He also said there is a connection between strangulation and mass shooters. He cited numerous examples of men who shot at police officers or carried out mass shootings who had a history of domestic violence or strangulation, including Robert Lewis Dear, who killed three people and wounded nine others at a Planned Parenthood clinic in Colorado Springs, Colorado, and Omar Mateen, the man who killed 49 people at Pulse nightclub in Orlando.
Strangulation can block air flow, blood flow or both, Smock said. Minimal pressure on the neck can cause serious injury, death, delayed death or long-term consequences, but victims who are strangled often have no visible injuries. Smock shared the story of a 36-year-old nurse who was strangled by her husband for the second time in their six-month marriage.
The woman went to a shelter, filed a police report and sought a restraining order. But since she had no marks on her neck and no trouble swallowing, she didn't think she needed to visit the emergency room, Smock said.
He said that a domestic violence detective knew that even though the victim had no marks, she could have internal injuries that could kill her down the road. The detective convinced the woman to go to the hospital six days after she was strangled. It turned out, the woman had tears on both sides of her internal carotid arteries, Smock said, which is why when victims go to the hospital, it's important for doctors to know what tests to order.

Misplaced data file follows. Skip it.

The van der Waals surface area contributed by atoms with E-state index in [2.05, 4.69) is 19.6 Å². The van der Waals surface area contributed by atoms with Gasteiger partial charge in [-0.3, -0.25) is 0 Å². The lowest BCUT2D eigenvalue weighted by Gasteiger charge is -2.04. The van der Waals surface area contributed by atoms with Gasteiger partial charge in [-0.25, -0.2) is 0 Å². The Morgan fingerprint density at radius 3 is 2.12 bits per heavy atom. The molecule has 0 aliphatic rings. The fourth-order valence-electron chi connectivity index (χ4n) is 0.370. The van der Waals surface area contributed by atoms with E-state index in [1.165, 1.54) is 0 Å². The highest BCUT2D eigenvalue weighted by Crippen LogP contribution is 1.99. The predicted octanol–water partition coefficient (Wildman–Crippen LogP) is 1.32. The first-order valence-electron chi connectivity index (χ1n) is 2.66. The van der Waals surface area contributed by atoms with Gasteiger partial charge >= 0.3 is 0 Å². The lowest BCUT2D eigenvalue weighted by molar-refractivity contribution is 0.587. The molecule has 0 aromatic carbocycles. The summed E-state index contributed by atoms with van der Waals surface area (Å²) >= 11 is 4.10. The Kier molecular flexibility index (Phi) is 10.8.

“If they do, they could save her life,” he said. “If not, they may send her home to stroke and die.”
He discussed how to build a nonfatal strangulation case for felony prosecution by using a multidisciplinary approach and asking specific questions to victims.
One of the most important things an investigator can do is ask questions in a trauma-informed way, Smock said. Instead of asking a victim if she was choked or strangled, investigators should ask if anyone put pressure on her neck.
Making things happen in Oklahoma
Smock said there is some magic happening in Oklahoma. He touted several initiatives and organizations based in the Sooner State, including Palomar, Oklahoma City's family justice center, and a strangulation awareness training program earlier this year.
In May, more than 150 professionals attended the free, four-day training on strangulation awareness in Oklahoma City. Since then, prosecutors, advocates and judges have reported there's been an increase in bail in strangulation assaults, as well as increased reporting and better investigations, Smock said. Hospitals have adopted an imaging protocol that is saving lives, he said.
“You have individuals, policies, people in place that are really making things happen,” he said.